Nebraskan leaders, members of the Ponca tribe, and House and Senate leadership held a dedication ceremony Wednesday for Nebraska’s statue of Chief Standing Bear in the U.S. Capitol.
“Chief Standing Bear is a Nebraska treasure and an American hero. It was a privilege to join so many Nebraskans, Ponca tribe members, and colleagues today at his statue dedication ceremony. The statue will inspire the millions of people who visit National Statuary Hall at the U.S. Capitol every year to learn about his enduring commitment to equality and human freedom,”said Senator Deb Fischer.
The unveiling ceremony took place in the U.S. Capitol’s National Statuary Hall, where the statue is now located. House Speaker Nancy Pelosi said that statues of civil rights leaders “tell the nation’s story”, and the statue of Standing Bear is the “next chapter in that journey.”
Nebraska Governor Pete Ricketts called Standing Bear one of the greatest civil rights leaders that “almost no one knows about”, and paid tribute to the famous legal case in which native Americans were granted civil rights in america.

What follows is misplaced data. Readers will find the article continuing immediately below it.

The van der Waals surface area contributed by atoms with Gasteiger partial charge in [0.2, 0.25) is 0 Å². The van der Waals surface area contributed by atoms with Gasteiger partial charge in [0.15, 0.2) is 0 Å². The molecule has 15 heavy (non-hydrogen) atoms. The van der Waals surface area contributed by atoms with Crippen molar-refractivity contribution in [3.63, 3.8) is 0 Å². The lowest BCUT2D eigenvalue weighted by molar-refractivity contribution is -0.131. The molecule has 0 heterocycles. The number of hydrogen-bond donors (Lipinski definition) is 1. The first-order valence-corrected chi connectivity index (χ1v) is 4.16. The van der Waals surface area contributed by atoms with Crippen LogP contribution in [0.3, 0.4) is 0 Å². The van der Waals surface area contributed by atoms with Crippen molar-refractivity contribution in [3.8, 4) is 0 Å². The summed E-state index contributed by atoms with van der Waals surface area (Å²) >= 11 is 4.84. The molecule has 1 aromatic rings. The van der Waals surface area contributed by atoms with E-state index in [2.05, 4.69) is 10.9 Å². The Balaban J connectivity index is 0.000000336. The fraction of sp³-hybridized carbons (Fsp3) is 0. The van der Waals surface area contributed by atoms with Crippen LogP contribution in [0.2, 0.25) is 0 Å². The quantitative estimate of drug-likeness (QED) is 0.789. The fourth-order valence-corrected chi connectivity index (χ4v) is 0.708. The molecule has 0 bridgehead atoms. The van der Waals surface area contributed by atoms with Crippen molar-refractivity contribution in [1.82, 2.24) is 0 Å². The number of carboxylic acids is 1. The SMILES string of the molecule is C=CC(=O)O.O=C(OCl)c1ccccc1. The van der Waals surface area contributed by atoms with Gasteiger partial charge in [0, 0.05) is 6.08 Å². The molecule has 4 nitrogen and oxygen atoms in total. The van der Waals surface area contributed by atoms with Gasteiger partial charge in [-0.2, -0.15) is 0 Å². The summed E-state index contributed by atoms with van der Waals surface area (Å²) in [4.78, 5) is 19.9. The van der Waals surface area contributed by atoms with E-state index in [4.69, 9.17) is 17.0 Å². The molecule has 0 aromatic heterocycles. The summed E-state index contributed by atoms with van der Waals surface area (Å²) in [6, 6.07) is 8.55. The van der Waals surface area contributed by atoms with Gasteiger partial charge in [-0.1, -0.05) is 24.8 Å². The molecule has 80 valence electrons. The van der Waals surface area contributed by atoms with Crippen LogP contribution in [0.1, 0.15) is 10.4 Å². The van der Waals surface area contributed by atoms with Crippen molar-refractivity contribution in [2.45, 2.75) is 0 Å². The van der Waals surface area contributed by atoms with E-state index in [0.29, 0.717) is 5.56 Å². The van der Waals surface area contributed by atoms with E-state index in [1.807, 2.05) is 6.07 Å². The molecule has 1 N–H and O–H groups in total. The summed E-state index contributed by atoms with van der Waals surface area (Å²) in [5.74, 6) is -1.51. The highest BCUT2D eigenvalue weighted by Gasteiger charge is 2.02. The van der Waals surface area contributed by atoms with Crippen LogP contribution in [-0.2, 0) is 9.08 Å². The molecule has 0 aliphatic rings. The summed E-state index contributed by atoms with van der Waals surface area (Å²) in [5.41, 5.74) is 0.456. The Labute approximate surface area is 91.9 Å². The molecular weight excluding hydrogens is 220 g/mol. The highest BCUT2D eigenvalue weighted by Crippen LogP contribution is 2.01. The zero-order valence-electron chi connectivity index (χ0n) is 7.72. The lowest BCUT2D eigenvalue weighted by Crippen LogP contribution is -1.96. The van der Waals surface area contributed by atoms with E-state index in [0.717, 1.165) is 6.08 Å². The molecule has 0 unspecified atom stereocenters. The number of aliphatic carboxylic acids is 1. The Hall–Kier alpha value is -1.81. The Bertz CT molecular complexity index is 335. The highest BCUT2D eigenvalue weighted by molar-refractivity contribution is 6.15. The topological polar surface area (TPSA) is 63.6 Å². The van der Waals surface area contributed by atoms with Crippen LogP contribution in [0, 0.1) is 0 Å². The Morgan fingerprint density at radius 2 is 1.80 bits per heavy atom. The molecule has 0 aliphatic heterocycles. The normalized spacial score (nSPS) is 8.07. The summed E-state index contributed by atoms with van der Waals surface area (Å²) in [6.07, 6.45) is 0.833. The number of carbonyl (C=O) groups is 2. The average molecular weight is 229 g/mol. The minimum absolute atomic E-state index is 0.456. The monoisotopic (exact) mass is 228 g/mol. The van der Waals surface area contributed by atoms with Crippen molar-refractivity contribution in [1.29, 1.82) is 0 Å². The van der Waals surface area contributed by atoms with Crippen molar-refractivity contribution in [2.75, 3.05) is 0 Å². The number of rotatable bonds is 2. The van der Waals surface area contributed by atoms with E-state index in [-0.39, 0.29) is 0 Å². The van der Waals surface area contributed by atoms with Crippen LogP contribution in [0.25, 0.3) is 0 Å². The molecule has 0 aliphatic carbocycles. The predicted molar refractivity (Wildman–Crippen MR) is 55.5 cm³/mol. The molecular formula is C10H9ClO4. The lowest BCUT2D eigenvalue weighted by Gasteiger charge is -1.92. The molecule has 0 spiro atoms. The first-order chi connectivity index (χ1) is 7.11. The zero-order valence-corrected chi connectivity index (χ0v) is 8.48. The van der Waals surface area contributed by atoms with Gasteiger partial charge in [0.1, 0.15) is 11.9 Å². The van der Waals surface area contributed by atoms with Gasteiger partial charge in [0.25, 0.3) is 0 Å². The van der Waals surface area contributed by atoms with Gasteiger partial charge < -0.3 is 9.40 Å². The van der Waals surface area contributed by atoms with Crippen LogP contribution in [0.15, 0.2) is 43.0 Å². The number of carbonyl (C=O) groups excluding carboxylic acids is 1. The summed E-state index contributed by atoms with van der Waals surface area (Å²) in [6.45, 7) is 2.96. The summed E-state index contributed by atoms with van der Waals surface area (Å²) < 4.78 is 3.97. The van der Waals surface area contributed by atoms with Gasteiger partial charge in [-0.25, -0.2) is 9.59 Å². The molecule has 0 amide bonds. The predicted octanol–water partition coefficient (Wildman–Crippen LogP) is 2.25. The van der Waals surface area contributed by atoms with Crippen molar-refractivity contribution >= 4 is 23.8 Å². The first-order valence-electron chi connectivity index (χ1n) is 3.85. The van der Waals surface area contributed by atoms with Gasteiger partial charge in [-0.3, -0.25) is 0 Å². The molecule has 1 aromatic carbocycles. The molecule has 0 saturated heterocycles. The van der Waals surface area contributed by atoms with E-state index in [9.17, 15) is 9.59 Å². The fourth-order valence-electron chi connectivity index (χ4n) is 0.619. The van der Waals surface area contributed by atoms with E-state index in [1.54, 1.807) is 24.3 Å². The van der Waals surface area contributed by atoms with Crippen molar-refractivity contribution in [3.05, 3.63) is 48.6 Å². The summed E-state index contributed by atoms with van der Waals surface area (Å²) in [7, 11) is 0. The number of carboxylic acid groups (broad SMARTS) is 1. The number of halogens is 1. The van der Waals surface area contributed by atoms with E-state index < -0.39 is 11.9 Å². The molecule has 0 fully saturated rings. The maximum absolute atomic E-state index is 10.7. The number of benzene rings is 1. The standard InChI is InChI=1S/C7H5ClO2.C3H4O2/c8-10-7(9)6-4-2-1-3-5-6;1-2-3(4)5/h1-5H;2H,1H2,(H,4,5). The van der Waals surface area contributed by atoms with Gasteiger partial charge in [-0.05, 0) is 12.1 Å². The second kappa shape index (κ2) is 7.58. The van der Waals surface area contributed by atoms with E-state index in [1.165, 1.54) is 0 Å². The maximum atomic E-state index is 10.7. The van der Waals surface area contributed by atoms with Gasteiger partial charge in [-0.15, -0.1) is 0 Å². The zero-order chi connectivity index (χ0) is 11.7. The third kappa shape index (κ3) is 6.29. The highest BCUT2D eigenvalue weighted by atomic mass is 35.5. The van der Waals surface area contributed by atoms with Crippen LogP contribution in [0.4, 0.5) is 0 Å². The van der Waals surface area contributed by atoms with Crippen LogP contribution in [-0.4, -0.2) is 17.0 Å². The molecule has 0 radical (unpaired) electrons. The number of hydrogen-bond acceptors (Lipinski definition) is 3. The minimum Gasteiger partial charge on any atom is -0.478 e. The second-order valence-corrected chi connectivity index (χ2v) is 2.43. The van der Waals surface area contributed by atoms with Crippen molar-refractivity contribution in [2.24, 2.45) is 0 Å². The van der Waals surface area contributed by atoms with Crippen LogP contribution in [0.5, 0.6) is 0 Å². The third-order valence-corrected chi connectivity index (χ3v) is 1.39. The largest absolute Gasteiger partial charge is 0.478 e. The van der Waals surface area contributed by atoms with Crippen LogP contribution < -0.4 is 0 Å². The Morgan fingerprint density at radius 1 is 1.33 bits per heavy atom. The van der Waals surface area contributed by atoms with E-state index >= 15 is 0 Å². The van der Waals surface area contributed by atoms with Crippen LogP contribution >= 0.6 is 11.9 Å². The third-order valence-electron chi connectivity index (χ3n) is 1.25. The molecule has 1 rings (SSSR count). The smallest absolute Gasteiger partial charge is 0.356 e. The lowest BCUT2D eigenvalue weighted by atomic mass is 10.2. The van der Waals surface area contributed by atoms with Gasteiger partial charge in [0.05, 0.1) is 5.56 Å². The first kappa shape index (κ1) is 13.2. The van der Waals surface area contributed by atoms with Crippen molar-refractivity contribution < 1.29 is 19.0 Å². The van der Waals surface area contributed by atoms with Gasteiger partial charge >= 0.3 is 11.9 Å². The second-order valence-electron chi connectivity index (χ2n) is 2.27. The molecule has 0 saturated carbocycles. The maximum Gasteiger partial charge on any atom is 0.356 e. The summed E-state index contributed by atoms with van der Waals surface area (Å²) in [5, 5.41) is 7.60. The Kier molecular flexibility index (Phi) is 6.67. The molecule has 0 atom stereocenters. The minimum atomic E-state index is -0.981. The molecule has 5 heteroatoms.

Congressman Jeff Fortenberry said having a physical statue is important. “We reach back to remembrance and feel the past” he said. “We touch the nobility of another person’s life, and we connect with their sacrifice.”
State Sen. Tom Brewer, himself a native American, gave a benediction at the end of the ceremony. Brewer gave thanks for standing bear’s courage and dedication to human rights. “We thank you for Chief Standing Bear’s unwavering courage to speak the truth; to proclaim that native people are recognized as people. That we have God-given rights that man’s law must respect.”
Each state is granted two statues for display in the Capitol. In 2018, Nebraska state senators voted to replace both of Nebraska’s existing statues—of presidential candidate and orator William Jennings Bryan and former Agriculture Secretary Julius Sterling Morton—with statues of Chief Standing Bear and writer Willa Cather.
The Chief Standing Bear statue, which was sculpted by Ben Victor two years ago, is made of bronze and stands 11 feet tall from its base. It honors the former chief of the Ponca tribe, who was arrested while traveling back to Nebraska to bury his son. During the subsequent 1879 trial, Chief Standing Bear’s speech led to the recognition of Native Americans as people under the law with full civil rights. The statue of William Jennings Bryan, which stood in the U.S. Capitol since 1937, now returns to Nebraska for display. Sculptor Littleton Alston is currently working on the new statue of Willa Cather.